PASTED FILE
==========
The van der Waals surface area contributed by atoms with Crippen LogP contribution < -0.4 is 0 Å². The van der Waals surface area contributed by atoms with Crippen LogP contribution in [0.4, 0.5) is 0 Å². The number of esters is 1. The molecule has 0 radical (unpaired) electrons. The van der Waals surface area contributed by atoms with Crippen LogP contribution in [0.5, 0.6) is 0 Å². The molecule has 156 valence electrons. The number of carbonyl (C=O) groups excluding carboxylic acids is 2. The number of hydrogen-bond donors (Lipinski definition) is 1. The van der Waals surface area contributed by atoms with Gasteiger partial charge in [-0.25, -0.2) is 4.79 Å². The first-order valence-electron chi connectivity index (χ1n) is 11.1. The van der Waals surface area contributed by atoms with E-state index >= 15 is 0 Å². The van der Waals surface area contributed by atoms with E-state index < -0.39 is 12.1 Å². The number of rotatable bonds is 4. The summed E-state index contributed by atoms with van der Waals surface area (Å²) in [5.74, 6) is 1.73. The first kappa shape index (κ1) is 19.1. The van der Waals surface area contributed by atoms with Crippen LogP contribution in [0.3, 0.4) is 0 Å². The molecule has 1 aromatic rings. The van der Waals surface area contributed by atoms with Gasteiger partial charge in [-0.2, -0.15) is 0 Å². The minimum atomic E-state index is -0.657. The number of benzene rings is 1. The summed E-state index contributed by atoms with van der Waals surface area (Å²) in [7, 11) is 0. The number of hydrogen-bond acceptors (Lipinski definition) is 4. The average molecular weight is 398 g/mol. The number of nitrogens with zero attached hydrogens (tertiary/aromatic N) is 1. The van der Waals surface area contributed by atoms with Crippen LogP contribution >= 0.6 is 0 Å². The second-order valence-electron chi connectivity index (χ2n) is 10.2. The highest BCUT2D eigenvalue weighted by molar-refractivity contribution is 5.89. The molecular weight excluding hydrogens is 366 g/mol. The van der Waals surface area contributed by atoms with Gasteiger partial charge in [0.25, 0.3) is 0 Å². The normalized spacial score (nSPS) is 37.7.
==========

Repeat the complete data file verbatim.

The van der Waals surface area contributed by atoms with Crippen LogP contribution < -0.4 is 0 Å². The van der Waals surface area contributed by atoms with Crippen LogP contribution in [0.4, 0.5) is 0 Å². The number of esters is 1. The molecule has 0 radical (unpaired) electrons. The van der Waals surface area contributed by atoms with Crippen LogP contribution in [0.5, 0.6) is 0 Å². The molecule has 156 valence electrons. The number of carbonyl (C=O) groups excluding carboxylic acids is 2. The number of hydrogen-bond donors (Lipinski definition) is 1. The van der Waals surface area contributed by atoms with Gasteiger partial charge in [-0.25, -0.2) is 4.79 Å². The first-order valence-electron chi connectivity index (χ1n) is 11.1. The van der Waals surface area contributed by atoms with E-state index >= 15 is 0 Å². The van der Waals surface area contributed by atoms with E-state index < -0.39 is 12.1 Å². The number of rotatable bonds is 4. The summed E-state index contributed by atoms with van der Waals surface area (Å²) in [5.74, 6) is 1.73. The first kappa shape index (κ1) is 19.1. The van der Waals surface area contributed by atoms with Crippen LogP contribution in [0.3, 0.4) is 0 Å². The molecule has 1 aromatic rings. The van der Waals surface area contributed by atoms with Gasteiger partial charge in [-0.2, -0.15) is 0 Å². The minimum atomic E-state index is -0.657. The number of benzene rings is 1. The summed E-state index contributed by atoms with van der Waals surface area (Å²) in [7, 11) is 0. The number of hydrogen-bond acceptors (Lipinski definition) is 4. The average molecular weight is 398 g/mol. The number of nitrogens with zero attached hydrogens (tertiary/aromatic N) is 1. The van der Waals surface area contributed by atoms with Crippen LogP contribution >= 0.6 is 0 Å². The second-order valence-electron chi connectivity index (χ2n) is 10.2. The highest BCUT2D eigenvalue weighted by molar-refractivity contribution is 5.89. The molecular weight excluding hydrogens is 366 g/mol. The van der Waals surface area contributed by atoms with Gasteiger partial charge in [0.25, 0.3) is 0 Å². The normalized spacial score (nSPS) is 37.7.